A native of Kerala, Archbishop George holds a unique place in the Catholic Church. He’s the first head of the Syro-Malabar Church to be elected by its synod of bishops — the result of a move by the Holy See in 2004 that granted full administrative powers to the church, including the power to elect bishops. Upon his election to lead the 3.8 million-strong church on 24 May, Pope Benedict XVI confirmed his election and extended communion the following day.

The engaging 66-year-old is visiting some of his 75,000-member flock in the United States — his next stop is Chicago — and stopped by to meet with CNEWA’s president, Monsignor John Kozar.

During his visit, Archbishop George spoke eloquently of his desire to “collaborate as one church” with different faiths and worried about continued discrimination toward newly baptized Christians in his homeland. But he also took pride in the great number of lay people who, despite many challenges, are involved in catechesis and pastoral work. In India, he noted, it’s a thriving vocation all its own, and one that’s continuing to grow.

Tags: India Unity Syro-Malabar Catholic Church Indian Bishops

21 October 2011
Greg Kandra

CNEWA President Msgr. John Kozar, left, and Maronite Patriarch Bechara Peter Rai, right, listen to a reporter’s question during yesterday’s news conference at CNEWA’s New York headquarters. (Photo: Erin Edwards)

To end the week, we offer another glimpse at Patriarch Bechara Peter Rai’s visit to CNEWA yesterday.

It was his first trip to the United States from Lebanon since his election earlier this year. You can find a report about his visit to our offices at this link, along with the full text of his remarks.

And to view a slideshow from the press conference, just click on the image at the top of this post.

Tags: Unity Ecumenism Interreligious Maronite Church Maronite Catholic

20 October 2011
Greg Kandra

Patriarch Bechara Peter Rai of Antioch speaking at press conference at CNEWA offices.
(photo: Erin Edwards)

The head of the world’s Maronite Catholics, Patriarch Bechara Peter Rai, held a press conference at CNEWA’s headquarters in New York City this morning as part of his first pastoral visit to the United States since his election in Lebanon last March.

During his hour-long briefing, the patriarch spoke of his desire to seek dialogue and consensus with other religions, and expressed his hope that the “Arab Spring” will be “a real spring … that will lead to greater freedom and democracy.”

In an opening statement, he also asked for the world to “remain vigilant” as change sweeps over the Middle East.

“The church abhors the use of violence to meet any goal,” he said. “Violence can never be justified. We want to see a Middle East renewed in its respect of human rights and dignity, especially for minorities. We want to see people electing democratic governments and holding them accountable. It is important to point out the role the Christians played in upholding democratic principles, freedoms and human rights in the Middle East. This is why a Christian presence there should be safeguarded and the role of Christians strengthened.”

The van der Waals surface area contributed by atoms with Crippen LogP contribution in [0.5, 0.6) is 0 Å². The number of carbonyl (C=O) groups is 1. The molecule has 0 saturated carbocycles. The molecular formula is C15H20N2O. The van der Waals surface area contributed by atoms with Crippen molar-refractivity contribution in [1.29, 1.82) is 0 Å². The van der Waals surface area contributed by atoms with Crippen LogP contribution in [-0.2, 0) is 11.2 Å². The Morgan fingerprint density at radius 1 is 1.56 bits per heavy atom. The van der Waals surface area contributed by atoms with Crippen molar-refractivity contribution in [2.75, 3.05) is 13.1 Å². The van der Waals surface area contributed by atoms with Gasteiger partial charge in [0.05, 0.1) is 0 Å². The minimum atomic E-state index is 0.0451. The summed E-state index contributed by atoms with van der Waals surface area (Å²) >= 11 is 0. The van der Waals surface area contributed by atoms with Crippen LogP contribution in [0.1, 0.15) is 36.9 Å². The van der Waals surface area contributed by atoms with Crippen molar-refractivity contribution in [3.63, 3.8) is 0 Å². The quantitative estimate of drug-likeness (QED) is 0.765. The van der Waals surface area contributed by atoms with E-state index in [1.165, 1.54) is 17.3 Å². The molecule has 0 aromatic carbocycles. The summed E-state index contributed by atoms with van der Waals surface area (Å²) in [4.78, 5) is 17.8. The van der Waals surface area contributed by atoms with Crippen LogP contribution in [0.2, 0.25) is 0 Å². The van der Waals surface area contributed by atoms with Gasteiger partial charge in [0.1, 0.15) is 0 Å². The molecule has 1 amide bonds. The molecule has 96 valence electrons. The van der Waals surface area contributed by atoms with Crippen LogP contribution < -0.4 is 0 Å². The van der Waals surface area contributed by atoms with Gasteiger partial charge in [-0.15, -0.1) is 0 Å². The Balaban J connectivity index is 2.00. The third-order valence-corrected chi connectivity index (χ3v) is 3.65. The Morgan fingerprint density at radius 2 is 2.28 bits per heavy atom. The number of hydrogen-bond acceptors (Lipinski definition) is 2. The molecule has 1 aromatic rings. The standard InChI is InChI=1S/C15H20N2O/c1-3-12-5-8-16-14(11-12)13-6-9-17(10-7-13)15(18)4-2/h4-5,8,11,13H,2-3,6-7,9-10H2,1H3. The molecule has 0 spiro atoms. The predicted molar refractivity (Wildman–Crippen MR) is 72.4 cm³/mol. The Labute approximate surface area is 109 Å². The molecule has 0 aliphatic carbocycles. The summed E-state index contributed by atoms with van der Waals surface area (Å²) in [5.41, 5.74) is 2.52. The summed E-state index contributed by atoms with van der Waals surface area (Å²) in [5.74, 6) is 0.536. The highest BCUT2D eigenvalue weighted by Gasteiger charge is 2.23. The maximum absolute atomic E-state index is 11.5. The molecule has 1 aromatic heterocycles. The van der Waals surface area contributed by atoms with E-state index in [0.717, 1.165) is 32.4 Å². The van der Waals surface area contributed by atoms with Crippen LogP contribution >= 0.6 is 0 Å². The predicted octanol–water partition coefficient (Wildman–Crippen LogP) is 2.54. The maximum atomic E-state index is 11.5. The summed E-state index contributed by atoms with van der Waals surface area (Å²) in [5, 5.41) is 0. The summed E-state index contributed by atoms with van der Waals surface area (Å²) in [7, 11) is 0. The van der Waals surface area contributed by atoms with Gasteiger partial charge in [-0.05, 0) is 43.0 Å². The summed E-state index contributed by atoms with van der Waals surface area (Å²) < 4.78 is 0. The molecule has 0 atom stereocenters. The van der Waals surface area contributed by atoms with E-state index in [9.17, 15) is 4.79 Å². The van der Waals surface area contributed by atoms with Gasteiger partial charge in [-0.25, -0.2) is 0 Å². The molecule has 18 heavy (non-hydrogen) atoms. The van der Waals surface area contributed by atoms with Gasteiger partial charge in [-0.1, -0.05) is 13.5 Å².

You can read the full text of the patriarch’s remarks here, and watch the video below.

Tags: Unity Ecumenism Interreligious Maronite Church Maronite Catholic

30 September 2011
Greg Kandra

Msgr. John Kozar, President of CNEWA, enjoys a laugh with Cardinal Sean P. O’Malley,O.F.M. Cap.
(Photo: Erin Edwards)

Boston’s Archbishop, Cardinal Sean O’Malley, O.F.M. Cap., paid a visit to our New York offices this morning. Cardinal Sean is also a member of the CNEWA board, and was curious to meet some of the staff and see what we do. CNEWA President Msgr. John Kozar gave him a tour of our offices, introduced him to the staff, and clearly had a great time.


29 September 2011
Greg Kandra

M.L. Thomas, Regional Director for India; Thomas Varghese, Vice President for India and Northeast Africa; Bishop Joseph Kunnath, C.M.I.; and Msgr. John Kozar, President, CNEWA. (Photo: Deacon Greg Kandra)

Bishop Joseph Kunnath from Adilabad, India, dropped by the offices of CNEWA in New York Thursday afternoon. He was returning from a mission appeal to Lansing, Michigan, and stopped by to meet Msgr. John Kozar, CNEWA’s new president, and M.L. Thomas, the regional director for India.

Bishop Joseph was eager to share news of some remarkable developments in his homeland: the 15,000 new Catholics who live in his diocese, he said, have all made a commitment to become evangelists. “They will come with us to each new village,” he said, explaining that they will be venturing into a region of southern India that is not Christian.

Msgr. Kozar added, “When he says ‘new village,’ he means NEW. These towns were built from nothing.”

When asked what was attracting people to the faith, the bishop replied simply, “It is the Spirit.”

He explained: “They see us praying and they want to join us.” Bishop Joseph added that the people don’t ask for anything except faith.

Tags: India CNEWA

22 September 2011
Greg Kandra

Palestinians buy food from a vendor outside the Damascus Gate in the walls of the Old City of Jerusalem, 1 Sept. In August, Israeli archaeologists completed restoration work on the Damascus Gate, the last stage in a project begun in 2007 to restore and conserve the city’s 2.5 miles of ancient walls. (photo: CNS/Debbie Hill)

Last week, we brought you some remarkable photographs by Sister Christian Molidor, including a striking image of an elderly woman in Jerusalem making her way to the Damascus Gate to do her shopping. This week, Catholic News Service had more about that historic entrance, what one observer called “the most important entryway into Jerusalem”:

From its monumental Roman base to the top of its newly restored Ottoman crown and its stones scarred by bullet holes, the city’s most elaborate gate has been witness to the comings and goings of centuries of conquering soldiers and rulers and remains the main gate into the Old City.

In August, Israeli archaeologists completed restoration work on the Damascus Gate, the last stage in a project begun in 2007 to restore and conserve the city’s 2.5 miles of ancient walls, said conservation architect Avi Mashiah of the Israel Antiquities Authority, who directed the work.